Councilmember Paloma Aguirre questioned the developer about future employees. She asked whether a living wage versus minimum wage would be offered, whether locals would be hired, and if there was a plan on hiring workers full time and offer public transit passes.

This item was approved unanimously.

The project of Mike Hess Brewing, at 805 Ocean Lane was originally approved Aug. 2, 2017 but due to the fact that the owner was able to acquire a lease in the front property, a new design was presented to city council.

The modifications include a new seating area, decomposed granite ground cover, a shade structure, a free standing shipping container entry, and second story shipping container. The new changes do not expand the footprint or location of the building or shipping container. The plans also include 6 foot planter boxes with wire between them as a shield from the sidewalk.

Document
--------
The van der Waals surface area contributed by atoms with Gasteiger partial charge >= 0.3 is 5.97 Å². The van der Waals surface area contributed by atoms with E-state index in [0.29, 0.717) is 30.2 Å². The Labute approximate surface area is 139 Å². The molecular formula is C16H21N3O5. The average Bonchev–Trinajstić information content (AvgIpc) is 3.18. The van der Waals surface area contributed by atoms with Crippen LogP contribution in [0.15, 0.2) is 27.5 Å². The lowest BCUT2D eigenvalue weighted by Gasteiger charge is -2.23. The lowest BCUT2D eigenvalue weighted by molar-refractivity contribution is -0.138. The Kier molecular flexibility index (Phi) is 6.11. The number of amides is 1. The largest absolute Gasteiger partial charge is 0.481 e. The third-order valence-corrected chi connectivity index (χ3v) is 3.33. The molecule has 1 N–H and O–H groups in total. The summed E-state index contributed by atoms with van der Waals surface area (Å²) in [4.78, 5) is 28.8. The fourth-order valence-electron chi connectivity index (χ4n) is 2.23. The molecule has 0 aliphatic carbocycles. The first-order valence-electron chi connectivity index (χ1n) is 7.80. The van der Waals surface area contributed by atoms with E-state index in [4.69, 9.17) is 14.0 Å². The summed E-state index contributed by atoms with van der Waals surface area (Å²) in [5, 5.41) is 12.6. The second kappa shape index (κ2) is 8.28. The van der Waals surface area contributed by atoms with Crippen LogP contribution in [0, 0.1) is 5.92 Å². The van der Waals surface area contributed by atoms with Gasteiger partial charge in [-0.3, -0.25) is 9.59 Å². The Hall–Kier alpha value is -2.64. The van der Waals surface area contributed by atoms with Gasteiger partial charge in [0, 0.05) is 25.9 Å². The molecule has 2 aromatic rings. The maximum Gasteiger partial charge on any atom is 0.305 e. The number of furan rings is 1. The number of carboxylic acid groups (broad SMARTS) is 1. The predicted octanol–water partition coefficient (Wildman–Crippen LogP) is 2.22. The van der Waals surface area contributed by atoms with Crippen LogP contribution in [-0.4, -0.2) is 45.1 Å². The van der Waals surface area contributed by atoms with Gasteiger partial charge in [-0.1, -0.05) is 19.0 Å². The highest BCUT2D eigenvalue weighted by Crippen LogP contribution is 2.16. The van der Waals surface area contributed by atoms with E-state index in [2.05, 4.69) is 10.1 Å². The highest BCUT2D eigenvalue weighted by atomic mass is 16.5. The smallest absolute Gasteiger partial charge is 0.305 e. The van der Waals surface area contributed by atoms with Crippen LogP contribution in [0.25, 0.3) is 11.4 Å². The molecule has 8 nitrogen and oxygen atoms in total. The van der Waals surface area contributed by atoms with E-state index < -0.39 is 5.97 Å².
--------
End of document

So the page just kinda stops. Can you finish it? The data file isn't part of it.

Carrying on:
The new design was approved unanimously with changes; the entry container cannot exceed 13 feet, permeable material for flooring (not decomposed granite) will be used, signage is to be consistent with code, and shade trees were chosen versus palm trees. Councilman Mark West recused himself.

In other business:

Twelve residents of Siesta RV park spoke on the issue of the park closing, expressing their concern about their future and the notification by the owner. City Manager Andy Hall said the city will make sure the owner follows all the state statutes, which the park falls under. Some of the residents said their trailer is too old to move, some believe they will become homeless.